Fatigue is a widespread problem among adults…that’s why so many companies are out there selling us solutions. Have you been tempted by the endless ads in your feed for pills, powders and supplements, all promising to boost energy and mental clarity? Well, it turns out the best solution for fatigue may be totally free…just taking a nap. Naps are one of our most powerful tools for self-care and act as a midday recharge for our hard-working brains and bodies.
Many of us carry a stigma about naps. We think nappers are lazy or depressed. We think we should just push through, have another coffee and get on with it. Research proves this attitude to be dead wrong.
The truth is, in the short-term, naps can improve concentration, alertness and creative problem solving. Long term benefits of regular naps include a stronger immune system and decreased risk of inflammation, stroke and heart disease.
According to a study conducted on NASA astronauts, “The data are absolutely clear, naps are incredibly beneficial for improving mental alertness. Even a short nap could increase performance by 34%” It concludes, “There’s no other motivator, nothing else that pumps up performance that much.”
But you don’t have to be an astronaut to benefit from a nap. Around the world, people of many cultures enjoy an afternoon rest. Napping rates are greater in countries like Greece, Brazil, Mexico and Spain where over 70% of people nap as often as four times a week.
Here’s a few proven tips for getting the most from your naps:
Timing is everything: Napping too early or late can leave you feeling groggy. The ideal time for a nap is either right before lunch or during the “post lunch dip”, around 2pm. Avoid napping after 3pm as it can disrupt your nighttime sleep schedule.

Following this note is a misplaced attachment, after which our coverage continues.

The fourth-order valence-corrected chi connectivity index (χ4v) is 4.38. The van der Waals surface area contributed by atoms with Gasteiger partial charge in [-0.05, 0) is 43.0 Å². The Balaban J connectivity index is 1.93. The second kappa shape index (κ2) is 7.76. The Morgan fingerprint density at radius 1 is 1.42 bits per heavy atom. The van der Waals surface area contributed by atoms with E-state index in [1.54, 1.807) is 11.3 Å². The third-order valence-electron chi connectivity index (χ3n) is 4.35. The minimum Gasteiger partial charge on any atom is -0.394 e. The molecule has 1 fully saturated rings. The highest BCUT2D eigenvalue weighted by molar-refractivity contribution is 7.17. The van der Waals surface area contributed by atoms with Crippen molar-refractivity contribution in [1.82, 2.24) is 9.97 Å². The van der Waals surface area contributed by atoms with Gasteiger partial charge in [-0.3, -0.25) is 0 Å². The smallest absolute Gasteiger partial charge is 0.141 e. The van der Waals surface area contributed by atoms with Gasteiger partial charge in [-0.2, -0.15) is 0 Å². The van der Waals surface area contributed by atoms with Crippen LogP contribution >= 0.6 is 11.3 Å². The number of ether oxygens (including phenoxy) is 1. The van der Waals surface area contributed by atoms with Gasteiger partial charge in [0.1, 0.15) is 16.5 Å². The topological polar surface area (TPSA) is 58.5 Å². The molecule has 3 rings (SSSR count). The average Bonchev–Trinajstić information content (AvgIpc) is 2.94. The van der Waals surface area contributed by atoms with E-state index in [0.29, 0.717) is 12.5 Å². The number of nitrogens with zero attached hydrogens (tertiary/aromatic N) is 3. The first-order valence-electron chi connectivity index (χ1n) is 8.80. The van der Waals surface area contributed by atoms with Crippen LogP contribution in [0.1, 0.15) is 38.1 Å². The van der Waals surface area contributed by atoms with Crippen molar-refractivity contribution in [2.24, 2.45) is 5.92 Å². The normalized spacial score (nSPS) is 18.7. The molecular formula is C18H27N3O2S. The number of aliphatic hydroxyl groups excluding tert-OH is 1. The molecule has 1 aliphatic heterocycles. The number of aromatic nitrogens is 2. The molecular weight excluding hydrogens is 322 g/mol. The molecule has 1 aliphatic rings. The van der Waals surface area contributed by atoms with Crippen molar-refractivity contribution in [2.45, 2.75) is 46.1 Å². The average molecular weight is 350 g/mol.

Short & Sweet: The best amount of time to nap is between 10 and 20 minutes. A nap of 30 minutes or longer risks resulting in groggy “sleep inertia”, so you might not experience positive benefits from the nap at all.
Set the Scene: Ideally your napping spot is quiet, cool and free of distractions. Try to leave your phone off or in another room.
Try a “Nappuccino”: Caffeine takes about 25 minutes to enter your bloodstream, so a cup of coffee right before closing your eyes can help you wake up brighter and more energised.
It’s All Good: Don’t worry if you can’t fall asleep during your first naptime. Use the time to close your eyes and rest. You can also meditate to help your body relax. Any break from the chaos of the day has great benefits.
We learned it in kindie: A nice afternoon nap is just that — nice. It makes us less cranky and helps us get back into the fray. It may take a few tries to determine what time, length and location make for your ideal snooze, but it’s definitely worth the effort. Naps are possibly the best way to combat chronic sleep deprivation and stress in today’s world.
Sources: William Anthony, PhD, Mark Rosekind, PhD, sleepfoundation.org.
This article was written by Hannah Moritz and shared through our submissions portal.
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